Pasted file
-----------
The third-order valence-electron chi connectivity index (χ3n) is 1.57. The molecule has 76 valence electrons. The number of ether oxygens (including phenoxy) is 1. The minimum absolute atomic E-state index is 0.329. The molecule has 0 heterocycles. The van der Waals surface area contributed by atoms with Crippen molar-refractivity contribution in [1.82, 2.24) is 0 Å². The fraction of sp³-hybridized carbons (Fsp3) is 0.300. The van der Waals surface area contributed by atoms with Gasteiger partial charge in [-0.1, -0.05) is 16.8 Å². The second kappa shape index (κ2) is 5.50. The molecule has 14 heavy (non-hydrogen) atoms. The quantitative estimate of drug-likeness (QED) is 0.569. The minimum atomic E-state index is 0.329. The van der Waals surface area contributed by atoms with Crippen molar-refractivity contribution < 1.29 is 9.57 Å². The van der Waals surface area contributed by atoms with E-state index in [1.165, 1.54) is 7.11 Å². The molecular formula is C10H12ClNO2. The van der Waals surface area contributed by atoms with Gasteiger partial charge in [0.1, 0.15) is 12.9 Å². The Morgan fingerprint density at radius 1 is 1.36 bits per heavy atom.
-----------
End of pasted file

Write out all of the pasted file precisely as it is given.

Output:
The third-order valence-electron chi connectivity index (χ3n) is 1.57. The molecule has 76 valence electrons. The number of ether oxygens (including phenoxy) is 1. The minimum absolute atomic E-state index is 0.329. The molecule has 0 heterocycles. The van der Waals surface area contributed by atoms with Crippen molar-refractivity contribution in [1.82, 2.24) is 0 Å². The fraction of sp³-hybridized carbons (Fsp3) is 0.300. The van der Waals surface area contributed by atoms with Gasteiger partial charge in [-0.1, -0.05) is 16.8 Å². The second kappa shape index (κ2) is 5.50. The molecule has 14 heavy (non-hydrogen) atoms. The quantitative estimate of drug-likeness (QED) is 0.569. The minimum atomic E-state index is 0.329. The van der Waals surface area contributed by atoms with Crippen molar-refractivity contribution < 1.29 is 9.57 Å². The van der Waals surface area contributed by atoms with E-state index in [1.165, 1.54) is 7.11 Å². The molecular formula is C10H12ClNO2. The van der Waals surface area contributed by atoms with Gasteiger partial charge in [0.1, 0.15) is 12.9 Å². The Morgan fingerprint density at radius 1 is 1.36 bits per heavy atom.